The Student Body

I alluded in an earlier review to the intricate relationships and ever changing combinations of the participating members of a collaborative writing team, primarily known under the shared penname of Patrick Quentin, and the near impossibility to shortly summarize the inner workings of the group for a simple review as this one. Therefore, I will confine myself to the rudimentary facts, and tell you that Death and the Maiden (1939) was written by Hugh Wheeler and Richard Webb, one of the regular tandems of the group, and was signed as by Q. Patrick (as "inconspicious" as an anonym as "Carter Dickson").

Ruckus on the Campus

Death and the Maiden is easily one of the best detective stories I read this year, and has all the ear-marks of a first-rate whodunit: an elaborate, multi-layered woven plot, well-rounded, believable characters and a fairly good setting, however, the best part of the story is that the Webb and Wheeler have taken the intelligence and experience of their readers into the equation. The observant and experienced mystery reader will probably spot the murderer, either deductively or instinctively, before the final chapter, but the story is so diabolically clever and trickily plotted that you're in for a surprise no matter how solid your deductions were or how sensitive your intuition is.

Being able to gauge your readers' intelligence and knowledge of the genre, and acting on them to cleverly mislead them, is one of the greatest gifts a mystery writer can possess – and makes for a satisfying read. It's like both men crossed time and space to point and snicker at me, while saying, "Ha! You thought we came at you from this angle, but then we turned around come at you from that spot." Well played, guys. Well played.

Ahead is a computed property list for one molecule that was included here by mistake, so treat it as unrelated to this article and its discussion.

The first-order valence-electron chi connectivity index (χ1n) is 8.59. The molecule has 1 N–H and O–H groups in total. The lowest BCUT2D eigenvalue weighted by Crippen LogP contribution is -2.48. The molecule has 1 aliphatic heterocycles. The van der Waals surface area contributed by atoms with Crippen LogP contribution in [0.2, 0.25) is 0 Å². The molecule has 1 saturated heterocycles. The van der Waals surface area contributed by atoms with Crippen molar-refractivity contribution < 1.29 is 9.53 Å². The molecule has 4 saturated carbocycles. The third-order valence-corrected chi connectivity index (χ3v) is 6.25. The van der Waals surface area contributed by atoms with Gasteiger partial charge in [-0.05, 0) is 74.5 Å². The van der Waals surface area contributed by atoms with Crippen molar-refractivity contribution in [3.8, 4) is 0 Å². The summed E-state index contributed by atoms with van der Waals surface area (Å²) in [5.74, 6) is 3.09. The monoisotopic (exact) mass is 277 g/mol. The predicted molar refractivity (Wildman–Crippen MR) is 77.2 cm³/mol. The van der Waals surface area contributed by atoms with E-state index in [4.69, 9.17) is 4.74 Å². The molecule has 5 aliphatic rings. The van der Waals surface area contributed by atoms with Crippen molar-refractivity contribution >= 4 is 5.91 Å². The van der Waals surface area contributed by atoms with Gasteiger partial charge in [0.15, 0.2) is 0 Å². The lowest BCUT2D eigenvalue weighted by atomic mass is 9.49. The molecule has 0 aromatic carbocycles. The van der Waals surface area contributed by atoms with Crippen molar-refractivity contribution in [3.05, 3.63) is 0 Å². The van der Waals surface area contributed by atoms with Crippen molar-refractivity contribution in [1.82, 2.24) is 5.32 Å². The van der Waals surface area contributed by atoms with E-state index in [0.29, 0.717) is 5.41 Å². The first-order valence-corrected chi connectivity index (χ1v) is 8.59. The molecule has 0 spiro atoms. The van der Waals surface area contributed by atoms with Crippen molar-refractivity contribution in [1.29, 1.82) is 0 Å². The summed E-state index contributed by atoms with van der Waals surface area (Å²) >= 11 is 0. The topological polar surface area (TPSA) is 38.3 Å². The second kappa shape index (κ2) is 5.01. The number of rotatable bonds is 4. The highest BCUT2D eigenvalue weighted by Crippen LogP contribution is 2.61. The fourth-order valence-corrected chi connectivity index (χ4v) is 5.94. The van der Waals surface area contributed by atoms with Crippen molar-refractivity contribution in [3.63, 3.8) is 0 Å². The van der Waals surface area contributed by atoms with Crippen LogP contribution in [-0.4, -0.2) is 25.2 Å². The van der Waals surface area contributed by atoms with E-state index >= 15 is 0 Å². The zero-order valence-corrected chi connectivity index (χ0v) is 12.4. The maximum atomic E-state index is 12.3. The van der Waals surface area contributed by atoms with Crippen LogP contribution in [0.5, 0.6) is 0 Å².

This fiendishly cunning story revolves around Grace Hough, not one of the most popular woman on campus, who's been receiving a string of special delivery letters – which everyone presumes to be love notes from a mysterious admirer or even a secret lover. But the letters become sinister tell-tale clues, when, after a short disappearance, her body is dragged from the river of a small town – twenty miles removed from the campus grounds.

The efficient Lieutenant Trant is put on the case and skillfully unsnarls a tangled and complicated web of lies, motives and clues to discover who from the small pool of suspects, consisting of fellow students and faculty members, murdered the unpopular and dangerous Grace Hough – who's final actions resembled that of a kamikaze pilot. It's really no wonder she ended up with a dent in the back of her skull.

Lieutenant Trant is a memorable detective without being an overbearing, eccentric snob who spouts Latin phrases and quotes obscure passages from Shakespeare every five minutes. He's a shrewd, scheming homicide detective who's cut from the same mold as his colleague Lieutenant Columbo. Just like him, Lt. Trant has a knack for wreaking havoc on the nerves of suspects and knows how to give them more than enough rope to hang themselves with. In a way, his personality and police methods makes it almost disappointing that the plot wasn't constructed as an inverted detective story.

On a final note, I have to say that Patrick Quentin has impressed me as a mature equivalent of Ellery Queen. Quentin's detective stories boost the same complex, multi-layered plots and clueing as Ellery Queen, but their tone was more serious, their themes darker and they were simply better at creating characters.

Concisely, this is a five-star detective story – worthy of being labeled a classic.